If our attention is trained to focus excessively on just one part of the mind – the brain – then it is understandable that we feel the strain of this. Information comes to classify us rather than simply inform us. We come to define ourselves via what we think and how we think. Knowledge is reduced to information “in rotation”. With this idea of knowledge, an idea divorced from the experience and wisdom of being, we attempt to answer life questions independent of this experience of being. The result is dithering. People can become uncertain, indecisive, and agitated.

Meditation focuses attention on our whole being, not just on the mind as ‘brain thinking’. As the experience of being grows in us our idea of mind is transformed. At depth, mind and being are the same experience.

As we practice this attention on being, day after day, the experience becomes one of God within us and all. Our experience of being changes our idea of mind and then loses us in the Being of God. We grow in seeing as God sees and experiencing life as God experiences life: all is one in love. Compassion grows and gently replaces judgement.

We have to begin somewhere. We have to begin with ourselves and by learning to be silent with ourselves. This means simply learning to be, to be ourselves, rather than defining ourselves by what we do or what we think. As an art and a practice, meditation brings us towards this state of simple being through the still, silent repetition of the mantra. (John Main, Word Made Flesh, 8).

This is all we need do: simply and faithfully give and re-give attention to the mantra. All else has been given and awaits our discovery.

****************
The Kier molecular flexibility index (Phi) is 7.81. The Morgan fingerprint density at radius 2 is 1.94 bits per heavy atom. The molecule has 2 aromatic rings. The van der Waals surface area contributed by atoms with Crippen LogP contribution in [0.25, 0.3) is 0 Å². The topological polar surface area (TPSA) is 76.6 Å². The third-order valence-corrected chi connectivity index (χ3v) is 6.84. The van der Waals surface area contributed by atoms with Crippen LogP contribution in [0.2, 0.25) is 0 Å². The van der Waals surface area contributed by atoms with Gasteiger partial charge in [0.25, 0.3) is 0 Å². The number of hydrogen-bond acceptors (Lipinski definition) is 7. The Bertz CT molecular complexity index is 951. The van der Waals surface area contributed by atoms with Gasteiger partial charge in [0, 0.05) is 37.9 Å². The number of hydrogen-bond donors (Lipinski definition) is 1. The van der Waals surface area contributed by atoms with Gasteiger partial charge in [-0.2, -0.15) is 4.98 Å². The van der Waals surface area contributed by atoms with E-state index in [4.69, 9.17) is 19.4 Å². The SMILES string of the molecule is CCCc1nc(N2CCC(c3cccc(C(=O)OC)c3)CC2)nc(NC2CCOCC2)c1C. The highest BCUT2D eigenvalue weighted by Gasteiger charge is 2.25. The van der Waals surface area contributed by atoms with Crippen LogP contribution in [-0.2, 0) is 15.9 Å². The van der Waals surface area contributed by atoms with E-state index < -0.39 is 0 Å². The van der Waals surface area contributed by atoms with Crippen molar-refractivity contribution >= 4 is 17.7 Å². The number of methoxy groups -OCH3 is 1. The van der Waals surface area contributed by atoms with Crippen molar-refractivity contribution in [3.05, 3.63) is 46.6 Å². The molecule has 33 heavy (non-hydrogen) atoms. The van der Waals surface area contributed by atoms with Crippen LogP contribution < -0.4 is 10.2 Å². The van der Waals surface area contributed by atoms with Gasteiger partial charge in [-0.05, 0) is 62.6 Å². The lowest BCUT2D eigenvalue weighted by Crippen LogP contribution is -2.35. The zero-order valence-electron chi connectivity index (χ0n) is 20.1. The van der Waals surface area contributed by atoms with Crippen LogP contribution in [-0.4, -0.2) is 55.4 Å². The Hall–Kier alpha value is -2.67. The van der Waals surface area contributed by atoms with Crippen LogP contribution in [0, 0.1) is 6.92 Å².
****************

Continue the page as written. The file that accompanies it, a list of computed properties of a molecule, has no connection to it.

Small Things: Ben Howard. Madness and Plain Sight

Sometimes we can’t see what is in plain sight. The small concerns of life, the little worries; the daily round of cares: all can gather round us claiming attention. Soon our emotional lives are caught up in this disturbance and distraction. Whether it’s thought or emotion, all is energy. We are always energy in form and in motion.

When these words, images, and emotions make a home in our minds, the meanings they carry begin to affect how we see things and how we relate to people. ‘Has the world gone mad…Is it all so very bad…Or is it me?’

There seems to be no reprieve from a way of seeing that becomes our way of seeing. We soak in it. We identify with it. It seems we can’t change it. It has become just the way we are and the way it is.

It becomes more and more difficult to ‘keep the peace’, to be at peace. Any promise or demand of peace, be it within us or around us, is trivial. The reality of peace slips away, forgotten and unattainable.

In these times we cannot see the love that lives in plain sight. In times of kaleidoscope and whirl, of these small things gathering and fusing, we cannot see it. The experience is one of love absent – a hole inside that cannot be filled. Love is veiled, hidden behind the small things.

Being so consciously out of touch with the Reality of Love and so identified with thought and emotion – this is a kind of madness.